What I am trying to do:

I am trying to classify some images using local and global features.

What I have done so far:

I have extracted sift descriptors for each image and I am using this as my input for k-means to create my vocabulary from all of the features of every image. From here I create a histogram from my clusters for each image by passing the image sift features to the predict method in k-means giving me the labels of the clusters. From here I create the histogram by counting the number of labels for each bin. Now I have a nxm matrix where n is the number of images, and m being the number of clusters (features/words) of each image.

I will feed this matrix to a classifier to get my image classifications.

Steps in a nutshell:

  1. Extract sift feature descriptors giving us a nx128 matrix for each image

  2. Stack all feature descriptors into one large list

  3. Fit all of these features into the kmeans algorithm setting k=100

  4. For every image use its sift features to predict the labels of the clusters using the same trained kmeans model

  5. Create a histogram from the clusters using k as the number of bins, adding 1 to the bin for each label in the model. (if an image has 10 features from sift, it will give us 10 labels, these 10 labels will be in the range of k, so for each label we will add it to the corresponding bin for our histogram).

  6. We now have a nxk matrix, where n is the number of images, and k being the number of clusters.

  7. We now feed in the histograms to a classifier and ask it to predict on the testing data.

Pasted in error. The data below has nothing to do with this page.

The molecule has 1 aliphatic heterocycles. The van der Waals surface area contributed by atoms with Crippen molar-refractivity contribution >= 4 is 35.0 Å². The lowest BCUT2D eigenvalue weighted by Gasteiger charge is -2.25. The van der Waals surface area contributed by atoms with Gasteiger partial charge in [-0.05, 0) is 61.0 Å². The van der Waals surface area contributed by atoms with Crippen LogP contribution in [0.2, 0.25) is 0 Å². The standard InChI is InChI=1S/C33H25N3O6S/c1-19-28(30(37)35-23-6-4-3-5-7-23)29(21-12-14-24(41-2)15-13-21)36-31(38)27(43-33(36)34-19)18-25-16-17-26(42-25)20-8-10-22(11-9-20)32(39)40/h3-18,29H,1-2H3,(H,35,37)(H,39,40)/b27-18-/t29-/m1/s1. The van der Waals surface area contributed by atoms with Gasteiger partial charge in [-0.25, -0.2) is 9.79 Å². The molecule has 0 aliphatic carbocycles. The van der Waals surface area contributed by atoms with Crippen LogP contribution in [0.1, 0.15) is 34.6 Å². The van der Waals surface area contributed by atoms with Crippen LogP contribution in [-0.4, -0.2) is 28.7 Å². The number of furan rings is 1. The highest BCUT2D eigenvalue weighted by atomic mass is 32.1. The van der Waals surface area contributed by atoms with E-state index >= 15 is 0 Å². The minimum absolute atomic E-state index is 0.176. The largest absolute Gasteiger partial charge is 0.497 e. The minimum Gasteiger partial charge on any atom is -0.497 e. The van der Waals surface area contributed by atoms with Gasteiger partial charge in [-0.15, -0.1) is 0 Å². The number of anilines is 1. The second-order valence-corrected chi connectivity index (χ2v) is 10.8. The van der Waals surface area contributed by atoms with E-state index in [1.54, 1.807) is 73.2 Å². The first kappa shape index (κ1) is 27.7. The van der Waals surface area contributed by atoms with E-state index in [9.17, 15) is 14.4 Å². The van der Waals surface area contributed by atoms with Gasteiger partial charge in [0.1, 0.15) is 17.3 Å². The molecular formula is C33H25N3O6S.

The problem:

Am I correctly performing bag of visual words?

Here is my code:

def extract_features(df):
    IF = imageFeatures()
    global_features = []
    sift_features = []
    labels = []
    for i, (index, sample) in enumerate(df.iterrows()):
        image = cv2.imread(sample["location"])
        image = cv2.resize(image, shape)
        hist = IF.fd_histogram(image)
        haralick = IF.fd_haralick(image)
        hu = IF.fd_hu_moments(image)
        lbp = IF.LocalBinaryPatterns(image, 24, 8)
        kp, des = IF.SIFT(image)
        if len(kp) == 0:
            #print (i)
            #print (index)
            #print (sample)
            #return 0
            des = np.zeros(128)
        global_feature = np.hstack([hist, haralick, hu, lbp])
    scaler = MinMaxScaler(feature_range=(0, 1))
    rescaled = scaler.fit_transform(global_features)
    return sift_features, rescaled, labels

def BOVW(feature_descriptors, n_clusters = 100):
    print("Bag of visual words with {} clusters".format(n_clusters))
    #take all features and put it into a giant list
    combined_features = np.vstack(np.array(feature_descriptors))
    #train kmeans on giant list
    print("Starting K-means training")
    kmeans = MiniBatchKMeans(n_clusters=n_clusters, random_state=0).fit(combined_features)
    print("Finished K-means training, moving on to prediction")
    bovw_vector = np.zeros([len(feature_descriptors), n_clusters])#number of images x number of clusters. initiate matrix of histograms
    for index, features in enumerate(feature_descriptors):#sift descriptors in each image
            for i in kmeans.predict(features):#get label for each centroid